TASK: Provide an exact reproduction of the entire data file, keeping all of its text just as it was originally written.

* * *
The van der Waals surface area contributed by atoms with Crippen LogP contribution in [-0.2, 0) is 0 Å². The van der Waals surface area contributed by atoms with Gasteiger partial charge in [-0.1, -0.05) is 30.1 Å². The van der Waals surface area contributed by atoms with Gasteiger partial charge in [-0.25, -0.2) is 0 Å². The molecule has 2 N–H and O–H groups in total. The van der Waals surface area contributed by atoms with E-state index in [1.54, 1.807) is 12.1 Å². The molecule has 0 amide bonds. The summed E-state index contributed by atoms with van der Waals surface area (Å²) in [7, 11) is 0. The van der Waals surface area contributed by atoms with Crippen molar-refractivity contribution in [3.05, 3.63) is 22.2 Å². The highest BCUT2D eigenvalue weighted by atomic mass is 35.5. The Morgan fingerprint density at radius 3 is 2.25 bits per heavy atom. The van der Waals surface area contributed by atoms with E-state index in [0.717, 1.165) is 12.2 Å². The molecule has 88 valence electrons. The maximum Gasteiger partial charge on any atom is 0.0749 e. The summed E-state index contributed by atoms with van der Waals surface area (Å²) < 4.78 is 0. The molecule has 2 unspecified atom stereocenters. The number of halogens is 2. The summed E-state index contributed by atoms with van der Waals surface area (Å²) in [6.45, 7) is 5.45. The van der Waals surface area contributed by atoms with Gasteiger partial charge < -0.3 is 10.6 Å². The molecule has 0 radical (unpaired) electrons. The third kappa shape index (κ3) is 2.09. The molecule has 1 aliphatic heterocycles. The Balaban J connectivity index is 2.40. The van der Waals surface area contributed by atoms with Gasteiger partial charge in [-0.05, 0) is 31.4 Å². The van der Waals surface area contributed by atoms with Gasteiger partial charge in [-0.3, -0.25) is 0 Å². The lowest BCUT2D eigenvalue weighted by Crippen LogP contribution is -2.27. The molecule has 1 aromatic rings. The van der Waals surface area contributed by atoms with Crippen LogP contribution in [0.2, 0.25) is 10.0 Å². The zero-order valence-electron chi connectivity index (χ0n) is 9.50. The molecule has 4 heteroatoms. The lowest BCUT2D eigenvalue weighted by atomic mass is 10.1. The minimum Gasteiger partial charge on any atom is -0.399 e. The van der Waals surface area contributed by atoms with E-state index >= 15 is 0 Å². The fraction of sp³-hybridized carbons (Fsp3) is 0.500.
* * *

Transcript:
The van der Waals surface area contributed by atoms with Crippen LogP contribution in [-0.2, 0) is 0 Å². The van der Waals surface area contributed by atoms with Gasteiger partial charge in [-0.1, -0.05) is 30.1 Å². The van der Waals surface area contributed by atoms with Gasteiger partial charge in [-0.25, -0.2) is 0 Å². The molecule has 2 N–H and O–H groups in total. The van der Waals surface area contributed by atoms with E-state index in [1.54, 1.807) is 12.1 Å². The molecule has 0 amide bonds. The summed E-state index contributed by atoms with van der Waals surface area (Å²) in [7, 11) is 0. The van der Waals surface area contributed by atoms with Crippen molar-refractivity contribution in [3.05, 3.63) is 22.2 Å². The highest BCUT2D eigenvalue weighted by atomic mass is 35.5. The Morgan fingerprint density at radius 3 is 2.25 bits per heavy atom. The van der Waals surface area contributed by atoms with E-state index in [0.717, 1.165) is 12.2 Å². The molecule has 88 valence electrons. The maximum Gasteiger partial charge on any atom is 0.0749 e. The summed E-state index contributed by atoms with van der Waals surface area (Å²) < 4.78 is 0. The molecule has 2 unspecified atom stereocenters. The number of halogens is 2. The summed E-state index contributed by atoms with van der Waals surface area (Å²) in [6.45, 7) is 5.45. The van der Waals surface area contributed by atoms with Gasteiger partial charge < -0.3 is 10.6 Å². The molecule has 0 radical (unpaired) electrons. The third kappa shape index (κ3) is 2.09. The molecule has 1 aliphatic heterocycles. The Balaban J connectivity index is 2.40. The van der Waals surface area contributed by atoms with Gasteiger partial charge in [-0.05, 0) is 31.4 Å². The van der Waals surface area contributed by atoms with Gasteiger partial charge in [-0.3, -0.25) is 0 Å². The lowest BCUT2D eigenvalue weighted by Crippen LogP contribution is -2.27. The molecule has 1 aromatic rings. The van der Waals surface area contributed by atoms with Crippen LogP contribution in [0.2, 0.25) is 10.0 Å². The zero-order valence-electron chi connectivity index (χ0n) is 9.50. The molecule has 4 heteroatoms. The lowest BCUT2D eigenvalue weighted by atomic mass is 10.1. The minimum Gasteiger partial charge on any atom is -0.399 e. The van der Waals surface area contributed by atoms with E-state index >= 15 is 0 Å². The fraction of sp³-hybridized carbons (Fsp3) is 0.500.